--- Mike Breen
"Shiing-Shen Chern, 93." Milestones, Time, 20 December 2004.
"Students Show Mixed Science, Math Scores," by Ben Feller. Newsday, 15 December 2004;
Results of two international tests in math and science were released recently. The 2003 Trends in International Mathematics and Science Study (TIMSS) released its statistics based on tests given to fourth and eighth graders last year. In the TIMSS math rankings, Singapore students from both grades finished first, of 44 countries participating. U.S. fourth graders finished 12th, while eighth graders finished 15th. The study showed improvement in the math scores of U.S. minority students. The TIMSS webpage has all results from 2003 and earlier years. In a study of how well students apply their knowledge - the Program for International Student Assessment (PISA) - Hong Kong students finished first, while U.S. students finished 24th. The PISA test was given to 270,000 15-year olds in 41 countries, also in 2003. More information is at the organization's website. The third article is reaction to the poor U.S. scores on the latter test. Two sample questions from the test are included in a sidebar. McNeil's thesis is that "In all but the most arcane specialties (like teaching math), the need for math has atrophied." After making his case, McNeil quotes others' reaction to his thesis. He concludes with a quote from his daughter's math teacher: "...kids don't study poetry just because they're going to grow up to be poets. It's about a habit of mind. Your mind doesn't think abstractly unless it's asked to - and it needs to be asked to from a relatively young age. The rigor and logic that goes into math is a good way for your brain to be trained."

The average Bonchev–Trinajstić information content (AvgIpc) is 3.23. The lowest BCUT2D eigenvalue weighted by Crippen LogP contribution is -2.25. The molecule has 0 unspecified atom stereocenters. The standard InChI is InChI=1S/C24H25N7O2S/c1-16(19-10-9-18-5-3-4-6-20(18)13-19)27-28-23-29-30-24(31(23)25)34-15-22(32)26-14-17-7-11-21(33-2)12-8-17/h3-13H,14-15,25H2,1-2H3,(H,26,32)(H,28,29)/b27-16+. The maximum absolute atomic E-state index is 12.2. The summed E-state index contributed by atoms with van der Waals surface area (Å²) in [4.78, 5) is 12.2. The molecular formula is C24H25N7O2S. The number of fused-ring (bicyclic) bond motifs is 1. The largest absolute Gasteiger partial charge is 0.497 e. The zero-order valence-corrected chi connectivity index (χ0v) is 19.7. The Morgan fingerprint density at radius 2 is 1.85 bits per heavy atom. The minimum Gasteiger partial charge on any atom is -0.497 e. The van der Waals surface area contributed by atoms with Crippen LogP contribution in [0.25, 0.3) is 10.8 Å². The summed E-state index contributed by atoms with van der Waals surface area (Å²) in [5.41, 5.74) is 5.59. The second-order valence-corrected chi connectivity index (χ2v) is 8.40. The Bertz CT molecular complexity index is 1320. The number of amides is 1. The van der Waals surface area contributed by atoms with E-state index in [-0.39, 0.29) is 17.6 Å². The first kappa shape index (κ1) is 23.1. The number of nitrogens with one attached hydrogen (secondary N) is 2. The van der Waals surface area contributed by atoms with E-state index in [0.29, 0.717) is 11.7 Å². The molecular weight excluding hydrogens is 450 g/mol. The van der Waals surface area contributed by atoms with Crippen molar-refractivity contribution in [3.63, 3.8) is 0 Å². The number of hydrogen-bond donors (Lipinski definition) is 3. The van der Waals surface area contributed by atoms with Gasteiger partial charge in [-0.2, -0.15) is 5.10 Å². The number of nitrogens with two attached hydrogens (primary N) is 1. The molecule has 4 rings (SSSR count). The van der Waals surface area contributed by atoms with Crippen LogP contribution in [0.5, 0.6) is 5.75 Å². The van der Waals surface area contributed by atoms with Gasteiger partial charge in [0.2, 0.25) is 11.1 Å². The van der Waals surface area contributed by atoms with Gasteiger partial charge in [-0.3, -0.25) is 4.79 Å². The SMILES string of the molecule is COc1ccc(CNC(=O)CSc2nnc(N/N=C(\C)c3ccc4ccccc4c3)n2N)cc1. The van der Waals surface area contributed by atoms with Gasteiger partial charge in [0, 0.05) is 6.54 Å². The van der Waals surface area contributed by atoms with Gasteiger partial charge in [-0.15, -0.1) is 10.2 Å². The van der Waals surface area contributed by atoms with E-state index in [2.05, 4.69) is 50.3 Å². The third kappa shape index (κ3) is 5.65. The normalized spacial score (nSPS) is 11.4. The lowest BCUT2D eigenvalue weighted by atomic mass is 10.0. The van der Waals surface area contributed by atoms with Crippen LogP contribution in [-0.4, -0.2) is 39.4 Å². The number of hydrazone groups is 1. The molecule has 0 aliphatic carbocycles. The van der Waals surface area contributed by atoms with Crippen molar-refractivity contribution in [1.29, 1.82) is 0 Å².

--- Mike Breen
In the early 1800s, Uranus was thought to be the outermost planet yet scientists could not reconcile its observed orbit with theoretical predictions based on Newton's laws of gravity and motion. In 1846 French mathematician Urbain Jean Joseph Le Verrier stated that another planet---now named Neptune---must exist, affecting Uranus' orbit, and indicated where to look for it. This led to the discovery of Neptune a few months later. One year before Le Verrier's prediction, Englishman John Couch Adams had done calculations about a hypothetical planet and left a sheet of paper about his work at the home of George Biddell Airy. Adams has shared credit with LeVerrier for the discovery of Neptune but historians of science have been unable to examine the paper since the 1960s. The crucial document has recently become available. Based on their examination of the paper and other related documents, the authors conclude that "Adams does not deserve equal credit with Le Verrier for the discovery of Neptune. ... The achievement was Le Verrier's alone."
--- Mike Breen
"Optics and Realism in Renaissance Art," by David G. Stork. Scientific American, December 2004, pages 76-83.